Jew Review: ‘Shul’ Expertly Wrestles With Modern Judaism

Charles Numrich and Nancy Marvy in “Shul” from the Minnesota Jewish Theatre Company. (Photo by Sarah Whiting)

Charles Numrich and Nancy Marvy in “Shul” from the Minnesota Jewish Theatre Company. (Photo by Sarah Whiting)

One of the brilliant parts of Shul at the Minnesota Jewish Theatre Company is that you don’t know what city the play is set in. It’s playing in the cozy confines of the Highland Park Community Center in St. Paul, but it could be in any inner city, anywhere in America. The only setting for the show is the dilapidated inside of Eitz Chaim, the synagogue at the heart of the show that had its world premiere on April 27. It’s the themes that emerge that make it a timeless story built for modern-day Judaism.

Opening night of the show did start on a somewhat somber note, with Artistic Director Barbara Brooks dedicating the show the victims of the Poway, Calif., Chabad shooting earlier that day – six months to the day of the Tree of Life (Eitz Chaim) in Pittsburgh.

But from there, the small-but-mighty cast took over, and first-time director Robert Dorfman – an MJTC acting veteran – brought the struggle that playwright Sheldon Wolf put on the page to life. The shul, like many small inner-city congregations, is left to reckon with its future. Move? Sell? Share space with another religious institution?

Charles Numrich, Avi Aharoni, Raye Birk and Nathaniel Fuller in “Shul” from the Minnesota Jewish Theatre Company. (Photo by Sarah Whiting)

Charles Numrich, Avi Aharoni, Raye Birk and Nathaniel Fuller in “Shul” from the Minnesota Jewish Theatre Company. (Photo by Sarah Whiting)

At the heart of it all, to some degree, is fear of change. The world is changing around the shul, and the characters have all grown up in the neighborhood to watch it happen – for better or worse. Even without seeing anything outside of the walls of Eitz Chaim, the actors vividly describe the crumbling of the neighborhood around them.

Charles Numrich, Avi Aharoni, Raye Birk and Nathaniel Fuller in “Shul” from the Minnesota Jewish Theatre Company. (Photo by Sarah Whiting)

With only eight characters, the interactions have to be crisp, and over the course of the two acts, Nancy Marvy’s Miriam and Raye Birk’s Nate lead the cast through an emotional ride. Nate talks of curling up next to his father under his tallit on the pews, while Miriam talks of the comfort she found at Eitz Chaim in tough times. Ivey Award-winner Charles Numrich brings incredible levity to the show as Ezra, the Yoda-esque wise elder. Avi Aharoni plays Abe, the millennial president of the synagogue (“We had an election. I lost,” he griped), who has the challenging responsibility of ushering his dwindling congregation to a decision they don’t want to have to make.

Dexieng Yang and Jôher Coleman bring wit to Heidi and John – two of the unexpected characters to the show. Nathaniel Fuller’s Golden wears his anger well, and Paul Shoenack’s Friedman is the utility player who brings levity and seriousness.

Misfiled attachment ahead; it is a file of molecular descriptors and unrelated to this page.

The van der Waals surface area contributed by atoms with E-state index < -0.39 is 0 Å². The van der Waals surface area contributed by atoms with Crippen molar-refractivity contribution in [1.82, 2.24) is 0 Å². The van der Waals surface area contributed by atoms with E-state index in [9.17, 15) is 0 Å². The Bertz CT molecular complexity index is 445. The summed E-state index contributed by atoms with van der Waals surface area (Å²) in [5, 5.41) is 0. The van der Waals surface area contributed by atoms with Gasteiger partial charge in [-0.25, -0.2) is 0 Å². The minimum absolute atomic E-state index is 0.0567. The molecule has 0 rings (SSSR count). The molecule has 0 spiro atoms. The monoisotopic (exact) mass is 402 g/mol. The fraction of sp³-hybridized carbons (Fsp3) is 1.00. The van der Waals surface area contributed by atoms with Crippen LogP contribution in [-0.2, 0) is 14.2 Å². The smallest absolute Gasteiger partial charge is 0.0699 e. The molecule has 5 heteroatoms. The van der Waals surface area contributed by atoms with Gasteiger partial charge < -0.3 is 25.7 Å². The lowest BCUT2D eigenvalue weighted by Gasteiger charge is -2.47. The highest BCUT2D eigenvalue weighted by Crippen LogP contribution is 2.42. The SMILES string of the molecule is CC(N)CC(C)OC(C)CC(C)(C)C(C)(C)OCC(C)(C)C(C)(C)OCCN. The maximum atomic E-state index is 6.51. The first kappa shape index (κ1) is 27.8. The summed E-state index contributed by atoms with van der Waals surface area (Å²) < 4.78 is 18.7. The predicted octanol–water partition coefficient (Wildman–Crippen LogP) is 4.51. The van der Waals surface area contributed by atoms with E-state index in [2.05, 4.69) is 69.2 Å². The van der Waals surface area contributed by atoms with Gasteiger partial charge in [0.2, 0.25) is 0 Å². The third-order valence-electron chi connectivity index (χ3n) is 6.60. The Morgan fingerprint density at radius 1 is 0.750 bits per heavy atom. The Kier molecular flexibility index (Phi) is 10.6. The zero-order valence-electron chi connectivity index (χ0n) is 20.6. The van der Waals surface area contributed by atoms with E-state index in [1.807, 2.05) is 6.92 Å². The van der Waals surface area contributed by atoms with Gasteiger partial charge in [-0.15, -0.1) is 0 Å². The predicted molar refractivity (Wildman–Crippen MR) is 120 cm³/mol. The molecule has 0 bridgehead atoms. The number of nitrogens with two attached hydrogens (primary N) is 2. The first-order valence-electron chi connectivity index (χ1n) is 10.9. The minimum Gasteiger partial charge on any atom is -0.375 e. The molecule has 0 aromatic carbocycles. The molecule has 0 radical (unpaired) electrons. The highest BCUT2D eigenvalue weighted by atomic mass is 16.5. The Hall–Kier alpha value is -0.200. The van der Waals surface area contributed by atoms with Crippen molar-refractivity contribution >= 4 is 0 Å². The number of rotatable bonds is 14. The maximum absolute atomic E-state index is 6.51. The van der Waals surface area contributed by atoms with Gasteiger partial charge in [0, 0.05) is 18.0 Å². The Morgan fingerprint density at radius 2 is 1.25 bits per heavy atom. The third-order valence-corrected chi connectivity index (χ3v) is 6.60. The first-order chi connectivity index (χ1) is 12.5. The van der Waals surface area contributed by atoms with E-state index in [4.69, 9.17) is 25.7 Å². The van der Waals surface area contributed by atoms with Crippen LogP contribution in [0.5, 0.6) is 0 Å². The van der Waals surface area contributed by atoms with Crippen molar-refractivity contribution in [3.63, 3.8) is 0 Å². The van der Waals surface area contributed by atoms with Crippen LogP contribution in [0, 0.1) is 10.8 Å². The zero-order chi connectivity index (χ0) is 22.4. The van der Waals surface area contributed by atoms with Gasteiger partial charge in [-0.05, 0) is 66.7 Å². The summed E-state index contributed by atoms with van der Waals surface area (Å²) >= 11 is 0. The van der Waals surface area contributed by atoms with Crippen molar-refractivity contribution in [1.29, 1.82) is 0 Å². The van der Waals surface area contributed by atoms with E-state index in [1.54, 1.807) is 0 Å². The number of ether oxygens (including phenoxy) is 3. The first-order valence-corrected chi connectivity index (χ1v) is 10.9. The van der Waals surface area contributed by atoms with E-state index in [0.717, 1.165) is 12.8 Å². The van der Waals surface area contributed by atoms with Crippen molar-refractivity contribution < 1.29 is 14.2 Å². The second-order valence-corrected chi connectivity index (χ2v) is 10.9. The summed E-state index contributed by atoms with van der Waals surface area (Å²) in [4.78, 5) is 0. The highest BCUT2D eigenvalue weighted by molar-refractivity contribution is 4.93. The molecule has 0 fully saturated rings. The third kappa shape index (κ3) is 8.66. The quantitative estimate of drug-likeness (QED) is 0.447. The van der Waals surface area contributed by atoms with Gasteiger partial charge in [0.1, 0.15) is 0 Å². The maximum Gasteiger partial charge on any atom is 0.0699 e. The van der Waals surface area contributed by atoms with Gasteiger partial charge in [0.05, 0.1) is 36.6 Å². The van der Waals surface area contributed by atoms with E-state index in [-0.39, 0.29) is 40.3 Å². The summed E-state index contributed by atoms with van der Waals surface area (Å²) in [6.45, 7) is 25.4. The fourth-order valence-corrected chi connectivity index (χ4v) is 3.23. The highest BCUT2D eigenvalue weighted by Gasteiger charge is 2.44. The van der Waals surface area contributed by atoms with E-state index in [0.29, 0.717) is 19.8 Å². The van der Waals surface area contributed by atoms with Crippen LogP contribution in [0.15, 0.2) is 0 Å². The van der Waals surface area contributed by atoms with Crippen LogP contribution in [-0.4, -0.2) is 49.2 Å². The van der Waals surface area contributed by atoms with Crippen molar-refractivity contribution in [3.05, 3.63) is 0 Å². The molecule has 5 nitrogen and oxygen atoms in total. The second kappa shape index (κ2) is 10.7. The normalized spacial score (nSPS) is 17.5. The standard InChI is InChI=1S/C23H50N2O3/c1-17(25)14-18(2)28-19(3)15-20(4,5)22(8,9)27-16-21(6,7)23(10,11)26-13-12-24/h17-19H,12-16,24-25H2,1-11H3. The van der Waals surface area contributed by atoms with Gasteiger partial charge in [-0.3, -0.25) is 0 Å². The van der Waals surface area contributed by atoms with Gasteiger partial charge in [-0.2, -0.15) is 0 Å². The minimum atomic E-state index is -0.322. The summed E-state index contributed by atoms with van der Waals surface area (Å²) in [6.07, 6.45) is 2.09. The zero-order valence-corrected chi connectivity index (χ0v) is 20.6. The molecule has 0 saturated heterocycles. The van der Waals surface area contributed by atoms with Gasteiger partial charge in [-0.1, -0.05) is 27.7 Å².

One of the great debates in the show – and seemingly Judaism itself – is the idea of purpose. What purpose does a crumbling building serve? What purpose do we have in our congregations or our communities? These ideas are wrestled with throughout the show and are well articulated. Hope may be a dangerous thing, as Ezra reminds the congregation, but after all, isn’t hope part of faith?

Although the ending – literally the last thing that happens before cutting to the black – felt somewhat unsatisfying – everything that led to it was wonderfully done. The MJTC is closing its 24th season on a high note.


Jew Review: ‘Actually’ At The Minnesota Jewish Theatre Company



Guest Post, Orit Ackerman, February 20, 2019


Miriam Schwartz as Amber and JuCoby Johnson as Tom in the MJTC show “Actually.” Photo by Sarah Whiting.

Miriam Schwartz as Amber and JuCoby Johnson as Tom in the MJTC show “Actually.” Photo by Sarah Whiting.

I will be the first to admit I am a complete script snob when it comes to theatre. I don’t believe an audience member should have to do any preparation before entering the world of the show, whether it’s an experimental performance piece or classically-done Shakespeare. Presenting the story and its complexities is the job of the playwright, actors, directors and production staff. With the Minnesota Jewish Theatre Company’s new show Actually, this job is done with skill and care by director Harry Waters, Jr. and all those involved in this stunning show.

Amber and Tom are freshmen at Princeton in 2016, trying to figure out what they are doing with their lives. In a sentence, the show is about date rape; but there is no way one sentence can describe this show that hits you in the stomach, the heart, and the head multiple times. A story about two 18-year olds just beginning their adult lives resonated with me, as many of us know age doesn’t always fix our insecurities. In addition to being a show that is very specifically about consent, it is also a show about how we see ourselves. It’s a show about the cycle that gets created when we don’t trust ourselves to be ourselves. How people treat us shapes our behavior, which shapes how we see ourselves. The serious subject of the show was well-balanced with softer, even humorous moments of character memories and musings, allowing us an occasional break from the tension of such a daunting subject. In addition to the expected adult themes, strong language adds an appropriately jolting layer of force to the dialogue.

The show’s energy was electric on Sunday afternoon, the second performance of the four-week run. I can only imagine the previous night’s opening was magical. I have every confidence each performance will equal or exceed the previous. JuCoby Johnson gave Tom a vulnerability rarely allowed to male characters in any medium. It was not just refreshing, but so necessary in our world. He was engaged with the audience to the point where I was sure he was looking right at me several times. Amber, played by Miriam Schwartz, comes across as a stereotypical neurotic Jewish female character. Yet…she was exactly all of us. She just wanted to find herself – to feel comfortable in her own body. The honesty of feeling so unsure of yourself so much of the time was uncomfortably familiar. Schwartz let you see her character’s confidence and confusion, and the complexities that exist when desire is wrapped up in our own insecurities.